World Cup

The USMNT failed at Copa América. Are its players good enough to succeed at 2026 World Cup?

The USMNT failed at Copa América. Are its players good enough to succeed at 2026 World Cup?

KANSAS CITY, Mo. — They play at AC Milan and Juventus, at PSV Eindhoven and Borussia Dortmund, at four different English Premier League clubs, at Monaco and Celtic. They are often described as a “golden generation”; they have stimulated unrivaled hype. They have battled in the German Bundesliga and Spain’s La Liga, in waters previously uncharted by male U.S. soccer players.

And yet, here they were on a brutal Monday night at Arrowhead Stadium, bruised and beaten 1-0 by Uruguay, banished from the 2024 Copa América.

Here they were, bodies empty, butts on grass, stares searching, perhaps for answers to the question on millions of minds: What, for the U.S. men’s national team, had gone so flagrantly wrong?

In Kansas City, and across the country in front of screens, eyes sought out their head coach, Gregg Berhalter.

But in the bowels of Arrowhead, and in the minds of critical thinkers nationwide, scrutiny also shifted onto the players.

They are widely regarded as the most talented collection of USMNTers ever, but, well, are they really as good as Average Joe thinks they are?

The answer is that they could be; but no, right now, they aren’t. The prestige of their employers has oversold their present-day abilities, and perhaps propelled expectations a bit too high, too soon ahead of the 2026 World Cup.

Of the 26 players who just limped out of the Copa América, 15 spent last season in the Big Five European leagues. Three played in the Champions League. One scored massive goals in the English FA Cup quarterfinals and semis. Fullback Sergiño Dest, who also played in the Champions League, missed the Copa due to injury.

How many, though, have starred for their clubs? How many start consistently? How many are anything more than role-playing cogs, as opposed to protagonists who can drive a national team?

The ‘golden generation’ of the U.S. men’s national team? (Jay Biggerstaff-USA TODAY Sports)

Christian Pulisic has established himself as the latter, but, well, have any others? Of the rest, only Antonee Robinson was an every-game starter at a Big Five club.

Many have their places at prominent clubs in part because of who those clubs think they can become, rather than solely because of who they currently are. And their European migration is unprecedented in part because those prominent clubs are much more willing and able to sign Americans than the same clubs were decades ago.

They are, to be clear, still easily the most talented generation of American players ever. They are also at those clubs because they are technically or tactically adept, having been developed by a reformed (though still flawed) youth pipeline. They are, to the naked eye and to data, more skilled than most of their USMNT predecessors. When they went to Qatar and reached the World Cup knockouts, they did so as the youngest of the 32 teams at the tournament. Sky-high hopes for a 2026 World Cup at home — a quarterfinal, or perhaps even a semifinal — were justified.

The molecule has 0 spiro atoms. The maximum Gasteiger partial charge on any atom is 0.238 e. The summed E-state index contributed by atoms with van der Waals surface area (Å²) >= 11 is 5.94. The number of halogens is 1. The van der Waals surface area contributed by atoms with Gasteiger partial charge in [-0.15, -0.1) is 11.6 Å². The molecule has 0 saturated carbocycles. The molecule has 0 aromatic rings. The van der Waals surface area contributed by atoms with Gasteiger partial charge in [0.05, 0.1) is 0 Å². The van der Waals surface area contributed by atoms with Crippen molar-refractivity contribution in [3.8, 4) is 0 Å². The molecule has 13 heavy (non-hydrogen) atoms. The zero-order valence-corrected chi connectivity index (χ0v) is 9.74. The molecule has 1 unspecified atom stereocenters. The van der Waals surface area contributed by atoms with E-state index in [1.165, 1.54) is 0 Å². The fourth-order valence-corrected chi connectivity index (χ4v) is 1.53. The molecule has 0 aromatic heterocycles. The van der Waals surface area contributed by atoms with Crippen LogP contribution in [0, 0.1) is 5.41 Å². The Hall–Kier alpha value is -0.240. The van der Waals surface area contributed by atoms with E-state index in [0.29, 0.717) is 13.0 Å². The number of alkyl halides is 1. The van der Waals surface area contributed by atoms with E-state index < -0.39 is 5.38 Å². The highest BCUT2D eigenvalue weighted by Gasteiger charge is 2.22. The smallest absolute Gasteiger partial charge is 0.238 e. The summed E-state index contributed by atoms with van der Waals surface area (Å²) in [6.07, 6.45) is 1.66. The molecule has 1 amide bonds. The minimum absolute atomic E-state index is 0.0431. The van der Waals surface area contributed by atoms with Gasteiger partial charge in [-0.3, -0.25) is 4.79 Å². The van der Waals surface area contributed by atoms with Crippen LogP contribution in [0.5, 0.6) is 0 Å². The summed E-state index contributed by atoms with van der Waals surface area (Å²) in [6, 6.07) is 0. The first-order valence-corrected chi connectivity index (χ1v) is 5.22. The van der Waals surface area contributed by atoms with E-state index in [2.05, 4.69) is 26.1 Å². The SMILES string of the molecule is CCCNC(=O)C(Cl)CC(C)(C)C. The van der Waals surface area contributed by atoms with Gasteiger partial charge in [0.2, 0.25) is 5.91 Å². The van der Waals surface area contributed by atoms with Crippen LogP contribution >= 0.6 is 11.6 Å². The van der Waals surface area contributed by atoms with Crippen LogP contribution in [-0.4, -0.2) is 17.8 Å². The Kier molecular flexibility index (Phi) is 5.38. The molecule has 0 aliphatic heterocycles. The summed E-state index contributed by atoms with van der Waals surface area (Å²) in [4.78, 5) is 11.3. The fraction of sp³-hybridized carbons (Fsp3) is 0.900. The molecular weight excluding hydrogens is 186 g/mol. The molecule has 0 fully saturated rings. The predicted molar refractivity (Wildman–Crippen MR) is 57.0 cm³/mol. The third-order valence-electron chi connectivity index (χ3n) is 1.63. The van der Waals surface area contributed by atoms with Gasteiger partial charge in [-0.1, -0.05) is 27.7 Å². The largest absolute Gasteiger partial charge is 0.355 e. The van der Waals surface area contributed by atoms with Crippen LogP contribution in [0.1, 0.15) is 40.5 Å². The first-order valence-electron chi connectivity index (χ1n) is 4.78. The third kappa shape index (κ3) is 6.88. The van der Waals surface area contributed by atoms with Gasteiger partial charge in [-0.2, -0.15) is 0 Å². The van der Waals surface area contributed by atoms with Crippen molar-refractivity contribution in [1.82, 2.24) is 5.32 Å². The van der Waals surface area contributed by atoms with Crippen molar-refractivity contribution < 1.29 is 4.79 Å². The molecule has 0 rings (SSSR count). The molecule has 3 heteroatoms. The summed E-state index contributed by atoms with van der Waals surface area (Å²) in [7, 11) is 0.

Where some outsiders erred, though, was in expecting them to make four-year-sized leaps immediately. We are still less than halfway to 2026. The leaps, thus far, have been limited.

Their progress as a group, meanwhile, has been even more restricted, perhaps non-existent, and that’s why Berhalter must go. Even if international soccer is 90% driven and defined by the people playing it, the 10% that’s coaching is the most changeable — so it’s worth changing. This group of promising-but-not-principal players needs a coach who can elevate them. Berhalter is not doing that.

But they are not out of the Copa América because Berhalter is a bad coach. “I don't think this tournament really had anything to do with the staff or the tactics,” Gio Reyna said Monday. They are out because of a bonehead red card; and, more broadly, because they don’t yet have the top-end talent to beat Uruguay (or Brazil or Colombia), nor to overcome a 10-v-11 disadvantage against a lesser foe like Panama.

Some would also argue they are out, in part, because they think they are better than they are; and that, with Berhalter’s starting 11 seemingly set in stone, players got too comfortable.

None of these, however, are reasons they can’t excel in 2026. They were still the second-youngest squad at the 2024 Copa América, behind only Costa Rica. Thirteen of the 14 outfield players who appeared in Monday’s match were 26 years old or younger; the suspended Tim Weah, 24, would have been another.

Some of those 13, such as Robinson and Weston McKennie, are probably at or near the peak of their career parabolas. But others, like Reyna and Tyler Adams, have been limited by injuries, and still have acres of room for growth if they can stay healthy. Folarin Balogun, 22, has the tools and the underlying numbers to become an elite striker. Yunus Musah, 21, should continue to grow. Dest, 23, should recover from his injury.

In their current state, they are nowhere near a World Cup semifinal. But a lot can change in two years; 23-plus months; 710 days.

“We got time to improve until then,” Pulisic said Monday. “I think everyone has to take a step back, and we need to find our identity again. … I'm not exactly sure what's missing. But, um, yeah — I think we are on a good path, and I think we can expect good things.”


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